863 Ceramic Thickness and Translucency Effect on Polymerization of Resin Cement

Friday, March 21, 2014: 2 p.m. - 3:15 p.m.
Location: Exhibit Hall AB (Charlotte Convention Center)
Presentation Type: Poster Session
L. ALGHAITH1, S. ARMSTRONG2, E. GLENN3, J. JESSOP2, F. QIAN2, D. AUNAN4, R. MAIA1, and G. DENEHY2, 1College of Dentistry, The University of Iowa, Iowa City, IA, 2University of Iowa, Iowa City, IA, 3The University of Iowa, Iowa City, IA, 4College of Dentistry, The University of Iowa, iowa City, IA
Objective: To assess the effects of ceramic opacity and thickness on delivered irradiance and energy density and degree of conversion and microhardness of the light-cured resin cement.

Method: IPS e-Max ceramic discs (Ivoclar Vivadent) were fabricated in 3 thicknesses (0.5, 1.0, and 1.5mm) and 4 opacities (HT, LT, MO, HO) (n=3/per group). Light-cured resin cement (Variolink Veneer Luting Cement – shade MVO, Ivoclar Vivadent) 50µm thick was cured through these ceramics disks using a halogen curing light unit (Optilux 501, Kerr) with its energy density and irradiance measured by MARC from a fixed distance (1.5mm). Knoop hardness and Raman microscopy were used to evaluate the bottom degree of cure. Descriptive statistics were conducted. One- and two-way ANOVA with post-hoc Tukey’s HSD test and Pearson correlation test were used for the statistical analyses (alpha=0.05).

Result: Significant interaction was found between ceramic thickness and opacity on resin cement degree of conversion (p<0.0001), irradiance (p=0.0062), and energy density (p=0.0078). Subsequent analyses demonstrated that there was a significant simple effect for opacity and for thickness on conversion, irradiance and energy density under different conditions of thickness and opacity. Although the curing unit used has relatively good beam homogeneity, no significant correlation was found between hardness and degree of conversion (r=0.03; p=0.8859) unless data collection locations of Raman and Knoop Hardness were taken in close proximity (R2= 0.9, p=0.0006). The calibration curve representing this correlation will be used in the final data collection.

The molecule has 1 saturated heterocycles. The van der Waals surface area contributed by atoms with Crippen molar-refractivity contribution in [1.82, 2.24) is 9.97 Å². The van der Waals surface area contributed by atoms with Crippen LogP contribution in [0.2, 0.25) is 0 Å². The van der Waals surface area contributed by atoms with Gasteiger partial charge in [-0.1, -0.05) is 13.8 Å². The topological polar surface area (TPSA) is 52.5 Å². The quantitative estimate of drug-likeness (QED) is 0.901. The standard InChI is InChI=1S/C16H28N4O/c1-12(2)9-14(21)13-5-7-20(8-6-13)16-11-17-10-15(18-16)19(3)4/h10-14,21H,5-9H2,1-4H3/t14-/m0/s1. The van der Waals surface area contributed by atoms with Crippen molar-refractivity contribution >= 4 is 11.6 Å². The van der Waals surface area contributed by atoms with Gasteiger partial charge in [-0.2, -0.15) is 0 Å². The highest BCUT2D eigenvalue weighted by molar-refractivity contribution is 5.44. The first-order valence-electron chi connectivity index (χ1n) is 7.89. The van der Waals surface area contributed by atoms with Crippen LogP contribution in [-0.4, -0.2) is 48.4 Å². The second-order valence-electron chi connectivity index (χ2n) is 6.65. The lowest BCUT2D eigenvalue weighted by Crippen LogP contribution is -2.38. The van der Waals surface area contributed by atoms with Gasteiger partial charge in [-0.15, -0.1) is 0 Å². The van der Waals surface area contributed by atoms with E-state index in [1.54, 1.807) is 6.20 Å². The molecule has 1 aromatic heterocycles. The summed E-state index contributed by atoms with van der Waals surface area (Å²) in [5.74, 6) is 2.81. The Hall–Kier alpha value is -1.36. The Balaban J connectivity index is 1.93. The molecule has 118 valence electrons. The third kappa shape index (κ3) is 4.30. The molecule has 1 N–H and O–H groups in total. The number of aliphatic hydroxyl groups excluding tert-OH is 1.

Conclusion: Ceramic opacity and thickness affect the polymerization of light-cured resin cements and need to be considered and compensated for when bonding indirect restorations. Based upon the findings of this preliminary study, the final study is ongoing.

Student Presenter

Keywords: Cements, Ceramics, Curing lights and Polymerization
Presenting author's disclosure statement:

I have a significant financial interest/arrangement or affiliation with an organization/institution whose products or services are being discussed in this session. I understand that I must disclose this information to the participants who attend my presentation. No
I have read the IADR policy on licensing.
Signed on 10/07/2013 by L. ALGHAITH